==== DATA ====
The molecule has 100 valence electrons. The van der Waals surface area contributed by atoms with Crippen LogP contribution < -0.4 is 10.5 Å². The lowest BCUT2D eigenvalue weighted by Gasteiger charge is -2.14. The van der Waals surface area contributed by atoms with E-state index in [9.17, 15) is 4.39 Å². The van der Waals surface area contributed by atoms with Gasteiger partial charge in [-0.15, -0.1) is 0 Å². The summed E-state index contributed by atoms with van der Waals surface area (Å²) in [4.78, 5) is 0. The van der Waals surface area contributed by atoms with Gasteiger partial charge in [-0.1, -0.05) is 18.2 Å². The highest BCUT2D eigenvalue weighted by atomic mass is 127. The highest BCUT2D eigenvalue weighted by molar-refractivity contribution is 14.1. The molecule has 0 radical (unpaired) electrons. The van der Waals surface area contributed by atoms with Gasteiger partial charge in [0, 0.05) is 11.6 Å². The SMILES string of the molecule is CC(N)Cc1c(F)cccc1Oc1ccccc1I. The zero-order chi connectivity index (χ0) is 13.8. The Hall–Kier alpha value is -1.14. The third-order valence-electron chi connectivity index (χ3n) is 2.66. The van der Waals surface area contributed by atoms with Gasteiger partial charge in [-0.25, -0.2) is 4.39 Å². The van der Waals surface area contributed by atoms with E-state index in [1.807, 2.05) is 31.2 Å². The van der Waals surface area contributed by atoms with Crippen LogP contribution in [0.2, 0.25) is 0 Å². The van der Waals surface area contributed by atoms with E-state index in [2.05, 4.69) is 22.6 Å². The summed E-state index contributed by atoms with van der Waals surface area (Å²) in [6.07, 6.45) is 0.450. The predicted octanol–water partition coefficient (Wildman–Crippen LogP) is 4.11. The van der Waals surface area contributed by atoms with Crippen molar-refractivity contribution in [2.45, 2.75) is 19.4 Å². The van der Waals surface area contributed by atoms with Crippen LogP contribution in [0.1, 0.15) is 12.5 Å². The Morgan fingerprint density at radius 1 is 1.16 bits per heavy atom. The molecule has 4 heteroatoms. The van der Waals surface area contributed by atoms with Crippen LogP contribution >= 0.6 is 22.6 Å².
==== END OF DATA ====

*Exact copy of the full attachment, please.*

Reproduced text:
The molecule has 100 valence electrons. The van der Waals surface area contributed by atoms with Crippen LogP contribution < -0.4 is 10.5 Å². The lowest BCUT2D eigenvalue weighted by Gasteiger charge is -2.14. The van der Waals surface area contributed by atoms with E-state index in [9.17, 15) is 4.39 Å². The van der Waals surface area contributed by atoms with Gasteiger partial charge in [-0.15, -0.1) is 0 Å². The summed E-state index contributed by atoms with van der Waals surface area (Å²) in [4.78, 5) is 0. The van der Waals surface area contributed by atoms with Gasteiger partial charge in [-0.1, -0.05) is 18.2 Å². The highest BCUT2D eigenvalue weighted by atomic mass is 127. The highest BCUT2D eigenvalue weighted by molar-refractivity contribution is 14.1. The molecule has 0 radical (unpaired) electrons. The van der Waals surface area contributed by atoms with Gasteiger partial charge in [0, 0.05) is 11.6 Å². The SMILES string of the molecule is CC(N)Cc1c(F)cccc1Oc1ccccc1I. The zero-order chi connectivity index (χ0) is 13.8. The Hall–Kier alpha value is -1.14. The third-order valence-electron chi connectivity index (χ3n) is 2.66. The van der Waals surface area contributed by atoms with Gasteiger partial charge in [-0.25, -0.2) is 4.39 Å². The van der Waals surface area contributed by atoms with E-state index in [1.807, 2.05) is 31.2 Å². The van der Waals surface area contributed by atoms with Crippen LogP contribution in [0.2, 0.25) is 0 Å². The van der Waals surface area contributed by atoms with E-state index in [2.05, 4.69) is 22.6 Å². The summed E-state index contributed by atoms with van der Waals surface area (Å²) in [6.07, 6.45) is 0.450. The predicted octanol–water partition coefficient (Wildman–Crippen LogP) is 4.11. The van der Waals surface area contributed by atoms with Crippen molar-refractivity contribution in [2.45, 2.75) is 19.4 Å². The van der Waals surface area contributed by atoms with Crippen LogP contribution in [0.1, 0.15) is 12.5 Å². The Morgan fingerprint density at radius 1 is 1.16 bits per heavy atom. The molecule has 4 heteroatoms. The van der Waals surface area contributed by atoms with Crippen LogP contribution >= 0.6 is 22.6 Å².